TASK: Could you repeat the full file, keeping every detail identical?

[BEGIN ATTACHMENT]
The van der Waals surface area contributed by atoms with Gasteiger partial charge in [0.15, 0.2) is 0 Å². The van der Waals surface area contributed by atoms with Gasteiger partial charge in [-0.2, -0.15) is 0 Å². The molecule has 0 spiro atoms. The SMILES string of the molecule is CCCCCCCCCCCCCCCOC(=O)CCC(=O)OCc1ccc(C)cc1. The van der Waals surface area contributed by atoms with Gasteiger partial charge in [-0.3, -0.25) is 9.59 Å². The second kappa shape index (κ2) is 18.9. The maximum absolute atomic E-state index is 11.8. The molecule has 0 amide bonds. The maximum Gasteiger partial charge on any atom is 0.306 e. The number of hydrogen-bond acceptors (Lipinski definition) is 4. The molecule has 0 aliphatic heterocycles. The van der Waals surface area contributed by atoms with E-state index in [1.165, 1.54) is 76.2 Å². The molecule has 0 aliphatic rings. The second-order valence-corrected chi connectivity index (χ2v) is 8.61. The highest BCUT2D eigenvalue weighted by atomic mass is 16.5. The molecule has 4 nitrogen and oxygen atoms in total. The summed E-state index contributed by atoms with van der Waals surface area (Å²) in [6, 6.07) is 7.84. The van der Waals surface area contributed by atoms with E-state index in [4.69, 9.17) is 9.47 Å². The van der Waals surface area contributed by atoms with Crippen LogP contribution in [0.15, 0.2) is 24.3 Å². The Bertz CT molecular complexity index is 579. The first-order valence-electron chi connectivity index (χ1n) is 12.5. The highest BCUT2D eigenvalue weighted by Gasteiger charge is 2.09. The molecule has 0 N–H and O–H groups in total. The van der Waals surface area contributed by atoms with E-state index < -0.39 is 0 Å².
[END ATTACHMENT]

The van der Waals surface area contributed by atoms with Gasteiger partial charge in [0.15, 0.2) is 0 Å². The van der Waals surface area contributed by atoms with Gasteiger partial charge in [-0.2, -0.15) is 0 Å². The molecule has 0 spiro atoms. The SMILES string of the molecule is CCCCCCCCCCCCCCCOC(=O)CCC(=O)OCc1ccc(C)cc1. The van der Waals surface area contributed by atoms with Gasteiger partial charge in [-0.3, -0.25) is 9.59 Å². The second kappa shape index (κ2) is 18.9. The maximum absolute atomic E-state index is 11.8. The molecule has 0 amide bonds. The maximum Gasteiger partial charge on any atom is 0.306 e. The number of hydrogen-bond acceptors (Lipinski definition) is 4. The molecule has 0 aliphatic heterocycles. The van der Waals surface area contributed by atoms with E-state index in [1.165, 1.54) is 76.2 Å². The molecule has 0 aliphatic rings. The second-order valence-corrected chi connectivity index (χ2v) is 8.61. The highest BCUT2D eigenvalue weighted by atomic mass is 16.5. The molecule has 4 nitrogen and oxygen atoms in total. The summed E-state index contributed by atoms with van der Waals surface area (Å²) in [6, 6.07) is 7.84. The van der Waals surface area contributed by atoms with E-state index in [4.69, 9.17) is 9.47 Å². The van der Waals surface area contributed by atoms with Crippen LogP contribution in [0.15, 0.2) is 24.3 Å². The Bertz CT molecular complexity index is 579. The first-order valence-electron chi connectivity index (χ1n) is 12.5. The highest BCUT2D eigenvalue weighted by Gasteiger charge is 2.09. The molecule has 0 N–H and O–H groups in total. The van der Waals surface area contributed by atoms with E-state index < -0.39 is 0 Å².